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Reshaping the oil and gas industry

The oil and gas industry is changing to a “multipolar” structure. This comes after the “bipolar” model of the international oil companies and OPEC (Organization of Petroleum Exporting Countries) which dominated the last quarter of the 20th century, and the earlier monopolistic regime of the so-called “seven sisters” oil giants.

These structures floated on the geopolitics of imperial and colonial power in the 30s, the rising nationalism of the 60s and 70s in developing countries, and will now ride on the current integration of Russia and China into the world economy. The strategic local choices of industry players will decide who gains and loses in the new game.

The industry now faces:

• Higher oil prices – around $100 a barrel – which open the door to new suppliers and substitution

• Application of new supply technologies, which reduce the effect of depletion and cut off the peak of “peak oil”

• Flattening and even reversal of growth in demand for oil in developed countries, as a result of higher prices, new technology in the automobile and other user industries, and above all in the increasing strength of policies to restrict greenhouse gas emissions

• New focus of downstream growth questions of security of supply in Asia rather than in the Organisation for Economic Co-operation and Development (OECD)

• Mismatch between the opportunities for investment, the funds available, and corporate structures through which funds and opportunities are brought together.


The balance within the oil industry is changing. The advantages of the largest international oil companies lie in the past. They have strong generation of funds, but their opportunities are limited geographically to high-cost and difficult exploration and production. The strength of local and national companies excludes them from most of the downstream growth in developing markets.

In 2006 there were six international private sector companies among the world’s top ten oil producers. In 2012 there was one. There are now only 19 private sector companies in the top 50 oil producers and their share of production has dropped by 5 per cent to below 20 per cent, less than the growing share of smaller, private sector companies outside the top 50. The share of production from the wholly-owned state companies in the top 50 has fallen slightly, to around 46 per cent, though the biggest companies have increased their part of it.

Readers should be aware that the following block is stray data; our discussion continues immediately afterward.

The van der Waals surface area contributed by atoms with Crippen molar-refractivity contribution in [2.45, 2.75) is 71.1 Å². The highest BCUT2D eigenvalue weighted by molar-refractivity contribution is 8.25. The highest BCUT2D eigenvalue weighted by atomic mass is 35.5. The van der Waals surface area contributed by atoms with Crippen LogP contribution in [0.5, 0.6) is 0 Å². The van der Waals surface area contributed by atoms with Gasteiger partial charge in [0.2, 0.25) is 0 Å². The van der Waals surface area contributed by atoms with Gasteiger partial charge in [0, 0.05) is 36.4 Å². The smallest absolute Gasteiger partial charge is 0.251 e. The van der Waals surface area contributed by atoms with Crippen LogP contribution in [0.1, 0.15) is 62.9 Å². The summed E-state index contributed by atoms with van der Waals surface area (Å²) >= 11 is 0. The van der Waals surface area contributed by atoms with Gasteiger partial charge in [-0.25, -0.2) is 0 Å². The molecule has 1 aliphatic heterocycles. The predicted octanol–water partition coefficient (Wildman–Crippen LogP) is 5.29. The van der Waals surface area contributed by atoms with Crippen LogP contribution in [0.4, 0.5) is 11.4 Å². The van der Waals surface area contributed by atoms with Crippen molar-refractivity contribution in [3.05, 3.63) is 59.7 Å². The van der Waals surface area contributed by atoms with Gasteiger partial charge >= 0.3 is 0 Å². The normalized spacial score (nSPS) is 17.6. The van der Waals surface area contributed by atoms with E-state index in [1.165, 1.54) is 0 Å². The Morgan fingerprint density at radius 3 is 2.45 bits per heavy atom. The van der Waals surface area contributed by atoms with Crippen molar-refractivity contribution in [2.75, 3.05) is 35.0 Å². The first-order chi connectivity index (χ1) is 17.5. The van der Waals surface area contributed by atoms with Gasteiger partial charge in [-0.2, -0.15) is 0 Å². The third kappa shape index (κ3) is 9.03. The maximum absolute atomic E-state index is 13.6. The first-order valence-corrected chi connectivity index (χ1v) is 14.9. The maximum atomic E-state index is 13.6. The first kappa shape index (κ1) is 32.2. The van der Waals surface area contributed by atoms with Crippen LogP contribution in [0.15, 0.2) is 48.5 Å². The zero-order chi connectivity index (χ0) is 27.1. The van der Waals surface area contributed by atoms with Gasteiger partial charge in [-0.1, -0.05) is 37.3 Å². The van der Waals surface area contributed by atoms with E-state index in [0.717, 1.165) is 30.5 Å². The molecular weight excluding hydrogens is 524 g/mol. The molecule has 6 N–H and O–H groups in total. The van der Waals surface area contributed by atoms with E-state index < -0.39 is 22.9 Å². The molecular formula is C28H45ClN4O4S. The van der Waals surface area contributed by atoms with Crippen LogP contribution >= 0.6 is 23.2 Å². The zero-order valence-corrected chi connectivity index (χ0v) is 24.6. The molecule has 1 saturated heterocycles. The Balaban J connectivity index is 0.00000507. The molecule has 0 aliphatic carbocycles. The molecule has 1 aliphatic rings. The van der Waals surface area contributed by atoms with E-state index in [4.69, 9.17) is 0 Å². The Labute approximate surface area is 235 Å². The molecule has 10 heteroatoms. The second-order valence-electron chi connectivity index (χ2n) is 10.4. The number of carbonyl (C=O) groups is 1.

The critical factor for success is to match local needs and institutions with appropriate foreign resources

More and more large state-controlled companies are being partially listed in financial markets; for them the traditional international company package of “money plus management and technology” no longer hangs together. They can raise finance directly, and hire management and technology from the service companies. These “mixed” companies, state-controlled but with listings on public stock exchanges, now supply about 13 per cent of world liquid production.

There remains a large section of the industry, controlling about 50 per cent of world oil reserves, where private companies participate as contractors to state companies. These do not offer the kind of “bookable reserves” which large international companies have been seeking, but small and mid-cap [mid-market capitalisation] companies have been successful in striking new deals with new producers outside OPEC.

The critical factor for success is to match local needs and institutions with appropriate foreign resources. The smaller private sector and state companies may find it easier to focus than big, bureaucratic corporations whose bureaucracies may not offer the same continuity of attention.

About 70 per cent of world gas consumption is supplied from within each consuming country. Growth depends on finding prices in each market which simultaneously expand demand and supply to that market. Transportation costs separate markets. Investors in the international gas trade face volume and price risks from the different government policies for power generation from renewables or nuclear energy.

The key uncertainties for the major players are do the no-growth OECD downstream businesses add value, and are upstream investments cornered into high-cost projects, which will be vulnerable if in fact global demand levels off and eventually declines?

Investors can no longer assume an escalator in oil demand or prices. It is not difficult to generate scenarios in which strong emissions policies lead to oil being left in the ground at the end of the century. It will be the most expensive oil in the world, on the books of those companies who invested in it.